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U.S. 50 years after the death of Martin Luther King Jr. still scarred by division

Fifty years after the death of civil rights advocate Martin Luther King Jr. the United States still plagued by divisions. The laws that segregation on the basis of color or race allowed to exist for decades, but whites and blacks live in many American cities still in different districts, in different living conditions.

‘This is America’, according to professor Andre Johnson of the University of Memphis. Reasons for the inequality he mentions a hidden racism and the ongoing need for blacks to continue to fight against discrimination and prejudice. “As long as we keep fighting, there is hope that future generations do not have the business will have to talk about which, today, we will talk.’

“You can go to any statistics, look, black people end up becoming below,” says Johnson. So is the gap between the unemployment rate for blacks and whites in the last years decreased, but the percentage remains at the Afro-Americans still 3 percentage points higher. Blacks have a significantly lower family income, and while nearly 90 percent of the white teenagers a high school diploma, is that of their black peers only 75 percent. Thirty-five percent of the prisoners in the US are blacks, while only 13 percent of the U.s. population.

Progress, but…

Geschiedenisprofessor at the university of New Hampshire Jason Sokol confirms that there has been progress in the last decades, but the inequality persists, ” certainly if you look at the poverty of the blacks, the number of blacks that are locked up in the prison and the issues surrounding police brutality’.

‘Although the attitude of people toward racial issues has changed is the racism within the structures of the institutions and of the united states has not really changed”, sounds the yet.

The aggressive election campaign of Donald Trump and his election as president, has the rassenkwestie even additional in the spotlight. As demanded Trump of former president Barack Obama that his birth certificate published to show that he is not in Kenya was born, gave the president criticism on the removal of statues of soldiers and generals during the American civil war (1861-1865) fought for the confederate states, and garnered him a storm of criticism when he refused to the actions of neo-nazis to condemn. And also very strict immigration policy, including the construction of the wall along the American-Mexican border, heated tempers.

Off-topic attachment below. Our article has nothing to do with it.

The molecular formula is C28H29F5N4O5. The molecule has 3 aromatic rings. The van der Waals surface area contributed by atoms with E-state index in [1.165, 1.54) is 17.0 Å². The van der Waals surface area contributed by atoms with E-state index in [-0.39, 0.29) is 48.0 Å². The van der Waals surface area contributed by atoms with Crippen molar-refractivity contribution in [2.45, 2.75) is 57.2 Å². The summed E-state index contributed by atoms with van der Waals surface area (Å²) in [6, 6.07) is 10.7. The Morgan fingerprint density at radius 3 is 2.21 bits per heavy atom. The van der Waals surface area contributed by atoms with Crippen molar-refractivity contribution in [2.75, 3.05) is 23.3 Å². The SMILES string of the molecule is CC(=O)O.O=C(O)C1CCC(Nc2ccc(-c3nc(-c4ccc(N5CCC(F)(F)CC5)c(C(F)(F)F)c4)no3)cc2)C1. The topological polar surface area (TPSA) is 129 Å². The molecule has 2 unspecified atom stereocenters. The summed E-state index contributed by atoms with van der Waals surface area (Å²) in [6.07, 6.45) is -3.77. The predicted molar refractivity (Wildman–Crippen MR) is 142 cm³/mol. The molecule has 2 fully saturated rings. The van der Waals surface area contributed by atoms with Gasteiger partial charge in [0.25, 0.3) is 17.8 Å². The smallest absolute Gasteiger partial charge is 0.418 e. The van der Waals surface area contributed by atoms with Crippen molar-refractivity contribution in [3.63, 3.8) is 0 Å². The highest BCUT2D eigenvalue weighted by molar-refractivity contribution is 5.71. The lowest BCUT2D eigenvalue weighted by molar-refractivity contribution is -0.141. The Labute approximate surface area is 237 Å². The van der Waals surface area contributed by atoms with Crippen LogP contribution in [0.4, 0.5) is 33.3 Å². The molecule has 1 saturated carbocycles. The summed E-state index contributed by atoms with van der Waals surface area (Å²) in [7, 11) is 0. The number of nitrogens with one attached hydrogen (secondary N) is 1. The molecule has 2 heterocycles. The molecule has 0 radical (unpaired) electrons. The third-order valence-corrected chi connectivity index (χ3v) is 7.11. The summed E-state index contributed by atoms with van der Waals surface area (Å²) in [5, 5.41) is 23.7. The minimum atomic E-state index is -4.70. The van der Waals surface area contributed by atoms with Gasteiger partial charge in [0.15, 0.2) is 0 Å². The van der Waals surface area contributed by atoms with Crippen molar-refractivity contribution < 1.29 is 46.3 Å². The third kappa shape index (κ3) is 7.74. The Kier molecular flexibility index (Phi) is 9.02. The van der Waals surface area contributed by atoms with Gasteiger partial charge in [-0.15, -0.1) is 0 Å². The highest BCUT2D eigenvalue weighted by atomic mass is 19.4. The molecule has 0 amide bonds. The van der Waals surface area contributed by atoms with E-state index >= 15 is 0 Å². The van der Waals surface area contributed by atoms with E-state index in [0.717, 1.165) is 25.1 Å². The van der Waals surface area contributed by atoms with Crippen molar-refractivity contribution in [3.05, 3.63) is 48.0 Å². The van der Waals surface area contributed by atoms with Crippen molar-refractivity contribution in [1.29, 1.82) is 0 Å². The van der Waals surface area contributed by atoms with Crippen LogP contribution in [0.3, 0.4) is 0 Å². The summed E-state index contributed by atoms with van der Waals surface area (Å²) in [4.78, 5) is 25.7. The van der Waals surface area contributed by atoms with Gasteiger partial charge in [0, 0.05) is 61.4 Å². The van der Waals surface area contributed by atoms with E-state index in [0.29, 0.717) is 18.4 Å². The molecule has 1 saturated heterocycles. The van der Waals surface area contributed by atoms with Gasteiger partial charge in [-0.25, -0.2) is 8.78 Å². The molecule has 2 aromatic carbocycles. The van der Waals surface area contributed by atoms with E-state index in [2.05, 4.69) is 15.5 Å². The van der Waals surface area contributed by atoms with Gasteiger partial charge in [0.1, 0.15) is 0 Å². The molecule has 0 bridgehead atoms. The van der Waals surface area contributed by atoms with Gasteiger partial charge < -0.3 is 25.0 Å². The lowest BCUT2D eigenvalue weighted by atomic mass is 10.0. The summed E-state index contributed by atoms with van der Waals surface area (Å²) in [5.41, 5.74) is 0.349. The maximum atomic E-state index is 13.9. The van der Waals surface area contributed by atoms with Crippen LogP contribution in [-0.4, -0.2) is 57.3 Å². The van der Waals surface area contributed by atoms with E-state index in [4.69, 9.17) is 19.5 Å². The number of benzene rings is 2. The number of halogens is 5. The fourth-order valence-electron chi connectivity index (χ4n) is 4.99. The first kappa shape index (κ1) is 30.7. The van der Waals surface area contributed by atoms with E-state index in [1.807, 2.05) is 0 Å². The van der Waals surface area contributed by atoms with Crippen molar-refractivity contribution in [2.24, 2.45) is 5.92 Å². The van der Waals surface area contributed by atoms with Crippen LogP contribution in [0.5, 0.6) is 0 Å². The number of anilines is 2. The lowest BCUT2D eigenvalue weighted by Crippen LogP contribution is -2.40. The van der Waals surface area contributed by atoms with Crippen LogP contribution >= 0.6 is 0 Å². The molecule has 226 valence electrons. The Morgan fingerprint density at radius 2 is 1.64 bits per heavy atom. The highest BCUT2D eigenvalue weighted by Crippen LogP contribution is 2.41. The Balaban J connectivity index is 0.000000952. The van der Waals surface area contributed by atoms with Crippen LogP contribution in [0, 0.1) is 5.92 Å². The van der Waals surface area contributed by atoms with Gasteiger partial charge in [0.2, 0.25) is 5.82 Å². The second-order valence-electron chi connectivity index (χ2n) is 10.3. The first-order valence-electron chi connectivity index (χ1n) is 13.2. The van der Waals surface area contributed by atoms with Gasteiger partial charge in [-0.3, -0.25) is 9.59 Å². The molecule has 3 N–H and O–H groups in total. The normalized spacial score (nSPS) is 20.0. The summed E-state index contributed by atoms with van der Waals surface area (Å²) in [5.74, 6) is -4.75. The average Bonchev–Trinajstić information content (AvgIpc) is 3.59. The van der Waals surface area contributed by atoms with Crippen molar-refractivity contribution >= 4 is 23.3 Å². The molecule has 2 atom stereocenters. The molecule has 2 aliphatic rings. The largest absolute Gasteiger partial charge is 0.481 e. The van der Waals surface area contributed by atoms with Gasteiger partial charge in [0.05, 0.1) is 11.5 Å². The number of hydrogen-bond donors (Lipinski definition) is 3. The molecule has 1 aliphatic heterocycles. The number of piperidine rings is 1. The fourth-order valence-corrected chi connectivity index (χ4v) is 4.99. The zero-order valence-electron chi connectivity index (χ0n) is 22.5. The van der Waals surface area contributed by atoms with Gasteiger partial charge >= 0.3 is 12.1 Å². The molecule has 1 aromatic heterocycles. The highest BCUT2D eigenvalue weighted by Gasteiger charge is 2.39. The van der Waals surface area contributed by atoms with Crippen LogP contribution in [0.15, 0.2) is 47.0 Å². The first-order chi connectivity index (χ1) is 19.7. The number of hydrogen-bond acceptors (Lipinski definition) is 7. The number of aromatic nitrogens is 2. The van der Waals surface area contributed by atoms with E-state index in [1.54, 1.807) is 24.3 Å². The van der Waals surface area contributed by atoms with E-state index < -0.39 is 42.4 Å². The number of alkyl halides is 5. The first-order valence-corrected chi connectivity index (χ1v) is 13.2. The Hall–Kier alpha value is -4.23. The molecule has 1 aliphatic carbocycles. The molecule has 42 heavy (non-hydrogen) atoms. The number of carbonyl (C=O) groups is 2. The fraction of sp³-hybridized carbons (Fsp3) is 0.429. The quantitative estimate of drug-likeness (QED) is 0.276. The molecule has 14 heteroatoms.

Segregation

A recent survey by AP and NORC Center for Public Affairs which The Independent’s message, moreover, it appears that white and black Americans a different picture of the disappearance of the segregation. So finds just one in ten African-Americans in the U.S. the goals were of the ‘civil rights movement’. A third (65 percent) of the black respondents said that the relations between the various races in the country in the last year deteriorated compared to 45 percent of the white respondents.

It is striking, moreover, that more than half of the white respondents think that there has been much progress in reducing the segregation in the daily life, as compared to a quarter of the Afro-Americans. On the question of whether improvement is noticeable in the equal representation of whites and blacks in the media and politics, found 40 percent of whites and 15 percent of the blacks that that is the case.

“I have a dream’

Yet the dream of King is not dead yet, says the author of the book America in the King years Taylor Branch. “He talked about the whole world, not just the blacks, and in many ways his wildest dreams come true,” he says, referring to the marriage for everyone, a black president in the US and women’s rights.

Also is the legacy of King is included in the ‘Black Lives Matter’movement, and ‘March for our lives, ” that is created in a reaction to the gun violence in the US. During the great march in Washington on march 25, took the 9-year-old granddaughter of the King, Yolanda Renee, still the word. “I have a dream in which too much is too much. There would be no weapons may be in the world.’

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